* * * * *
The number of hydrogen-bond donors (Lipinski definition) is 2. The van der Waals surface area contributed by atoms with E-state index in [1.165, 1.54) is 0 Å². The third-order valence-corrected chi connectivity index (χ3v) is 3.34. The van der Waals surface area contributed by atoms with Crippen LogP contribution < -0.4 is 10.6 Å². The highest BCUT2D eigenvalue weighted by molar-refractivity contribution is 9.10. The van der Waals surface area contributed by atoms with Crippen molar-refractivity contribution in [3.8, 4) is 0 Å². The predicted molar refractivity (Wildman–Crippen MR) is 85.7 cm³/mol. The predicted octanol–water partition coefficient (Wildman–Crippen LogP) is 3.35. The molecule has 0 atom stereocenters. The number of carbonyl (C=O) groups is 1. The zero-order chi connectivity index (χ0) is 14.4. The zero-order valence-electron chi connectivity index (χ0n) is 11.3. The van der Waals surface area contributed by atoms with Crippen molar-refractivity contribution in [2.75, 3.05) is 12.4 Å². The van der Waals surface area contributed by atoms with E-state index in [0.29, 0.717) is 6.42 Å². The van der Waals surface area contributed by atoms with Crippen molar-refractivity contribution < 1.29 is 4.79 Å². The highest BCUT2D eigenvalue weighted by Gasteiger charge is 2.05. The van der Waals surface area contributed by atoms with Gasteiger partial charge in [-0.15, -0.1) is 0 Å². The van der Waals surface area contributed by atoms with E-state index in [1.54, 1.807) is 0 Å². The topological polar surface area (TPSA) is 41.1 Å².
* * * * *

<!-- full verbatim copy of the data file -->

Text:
The number of hydrogen-bond donors (Lipinski definition) is 2. The van der Waals surface area contributed by atoms with E-state index in [1.165, 1.54) is 0 Å². The third-order valence-corrected chi connectivity index (χ3v) is 3.34. The van der Waals surface area contributed by atoms with Crippen LogP contribution < -0.4 is 10.6 Å². The highest BCUT2D eigenvalue weighted by molar-refractivity contribution is 9.10. The van der Waals surface area contributed by atoms with Crippen molar-refractivity contribution in [3.8, 4) is 0 Å². The predicted molar refractivity (Wildman–Crippen MR) is 85.7 cm³/mol. The predicted octanol–water partition coefficient (Wildman–Crippen LogP) is 3.35. The molecule has 0 atom stereocenters. The number of carbonyl (C=O) groups is 1. The zero-order chi connectivity index (χ0) is 14.4. The zero-order valence-electron chi connectivity index (χ0n) is 11.3. The van der Waals surface area contributed by atoms with Crippen molar-refractivity contribution in [2.75, 3.05) is 12.4 Å². The van der Waals surface area contributed by atoms with E-state index in [0.29, 0.717) is 6.42 Å². The van der Waals surface area contributed by atoms with Crippen molar-refractivity contribution < 1.29 is 4.79 Å². The highest BCUT2D eigenvalue weighted by Gasteiger charge is 2.05. The van der Waals surface area contributed by atoms with Gasteiger partial charge in [-0.15, -0.1) is 0 Å². The van der Waals surface area contributed by atoms with E-state index in [1.54, 1.807) is 0 Å². The topological polar surface area (TPSA) is 41.1 Å².